There are tons of projects in which the use of pin nailer are useful. Most times, they appear best when creating a connection between trim pieces that are delicate, thin veneers, and when carrying out any activities on a small piece of furniture trim.

Pin Nailer: Pros & Cons


  • No visible holes

Most headless nails don’t create visible holes on surfaces due to their sizes. If you intend to use varnish, paint, or stain on a workpiece, then there won’t be a need to fill up surfaces, and this can save your time, effort, and resources.

  • Doesn’t split wood

The Size of a pin nail cannot split a workpiece. When working with an averaged sized piece, the brad nail can lead to breaks on the wood surface. On the other hand, if you are using a small pin nailer, then there is no need to worry about a broken workpiece.

  • Suitable for gentle trim pieces

Using a 23 sized gauge nail will be recommended when carrying out an activity that involves the use of delicate pieces that can split easily. These Size of the pin will rarely split your workpiece irrespective of how little or fragile the piece is, to this effect the nailer is often considered as the right choice when carrying out any activity on veneers.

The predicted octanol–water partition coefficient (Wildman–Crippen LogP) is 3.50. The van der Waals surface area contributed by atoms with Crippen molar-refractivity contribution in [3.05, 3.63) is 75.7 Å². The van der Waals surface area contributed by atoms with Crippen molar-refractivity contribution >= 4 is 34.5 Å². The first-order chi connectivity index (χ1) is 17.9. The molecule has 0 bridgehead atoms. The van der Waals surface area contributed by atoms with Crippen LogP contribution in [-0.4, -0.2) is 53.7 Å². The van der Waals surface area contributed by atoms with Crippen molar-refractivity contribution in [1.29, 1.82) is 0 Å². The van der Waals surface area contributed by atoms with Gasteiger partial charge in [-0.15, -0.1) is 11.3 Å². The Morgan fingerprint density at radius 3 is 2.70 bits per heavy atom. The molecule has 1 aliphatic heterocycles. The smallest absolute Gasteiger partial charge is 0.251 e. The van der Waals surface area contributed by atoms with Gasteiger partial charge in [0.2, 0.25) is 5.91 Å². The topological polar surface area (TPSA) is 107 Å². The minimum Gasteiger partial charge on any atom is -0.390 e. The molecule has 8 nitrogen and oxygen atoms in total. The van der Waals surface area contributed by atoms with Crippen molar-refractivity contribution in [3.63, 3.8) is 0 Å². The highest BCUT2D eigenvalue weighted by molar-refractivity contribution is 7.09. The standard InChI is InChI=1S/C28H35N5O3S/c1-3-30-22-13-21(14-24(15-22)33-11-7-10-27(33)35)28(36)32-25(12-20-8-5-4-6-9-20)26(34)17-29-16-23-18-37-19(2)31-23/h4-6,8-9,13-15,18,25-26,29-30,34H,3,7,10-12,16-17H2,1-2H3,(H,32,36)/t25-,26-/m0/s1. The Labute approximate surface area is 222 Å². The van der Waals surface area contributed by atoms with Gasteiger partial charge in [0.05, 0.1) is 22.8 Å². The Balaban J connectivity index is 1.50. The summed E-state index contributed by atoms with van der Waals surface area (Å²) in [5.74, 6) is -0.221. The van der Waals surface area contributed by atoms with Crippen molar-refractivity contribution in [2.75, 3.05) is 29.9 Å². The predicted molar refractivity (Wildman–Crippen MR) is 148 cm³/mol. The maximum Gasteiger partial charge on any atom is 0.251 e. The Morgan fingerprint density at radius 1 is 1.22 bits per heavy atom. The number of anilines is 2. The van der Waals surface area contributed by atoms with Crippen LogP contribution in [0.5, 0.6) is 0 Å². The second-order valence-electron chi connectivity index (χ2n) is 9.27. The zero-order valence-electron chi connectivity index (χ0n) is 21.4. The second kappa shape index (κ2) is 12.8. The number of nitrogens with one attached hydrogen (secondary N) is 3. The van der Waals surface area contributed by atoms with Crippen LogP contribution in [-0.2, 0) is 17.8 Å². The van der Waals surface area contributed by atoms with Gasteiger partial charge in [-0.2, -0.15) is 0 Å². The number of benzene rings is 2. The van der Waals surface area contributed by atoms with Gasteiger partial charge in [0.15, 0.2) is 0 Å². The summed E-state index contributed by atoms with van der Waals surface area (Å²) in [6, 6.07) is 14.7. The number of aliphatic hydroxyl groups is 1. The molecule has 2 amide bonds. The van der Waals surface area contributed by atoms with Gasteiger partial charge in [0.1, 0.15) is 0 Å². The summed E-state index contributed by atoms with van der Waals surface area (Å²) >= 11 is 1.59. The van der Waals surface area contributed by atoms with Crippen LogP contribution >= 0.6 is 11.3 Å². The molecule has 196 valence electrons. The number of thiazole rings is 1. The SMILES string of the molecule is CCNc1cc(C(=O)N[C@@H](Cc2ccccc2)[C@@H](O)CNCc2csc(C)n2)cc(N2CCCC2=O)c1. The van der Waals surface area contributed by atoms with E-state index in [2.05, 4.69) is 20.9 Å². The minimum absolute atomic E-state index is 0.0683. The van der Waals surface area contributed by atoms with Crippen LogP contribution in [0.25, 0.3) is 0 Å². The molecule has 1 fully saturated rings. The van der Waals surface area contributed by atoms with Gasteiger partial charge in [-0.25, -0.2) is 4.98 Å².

• Slight power for holding

Most times, the pin nailer doesn’t provide enough holding power. This means that relying on a pin nail won’t create enough durability for any job. To accomplish a task, you will need to use adhesives (wood glue). When compared to the brad nail, the pin nails are headless; this factor also influences their holding power.

  • Not versatile

Most times, the pin nail is used to carry out a few responsibilities in the wood workshop.

What is a Brad Nailer?

The brad nailer is one of those tools you have around you whenever you are carrying out any form of finishing. The device appears to be very versatile for both professionals and beginners.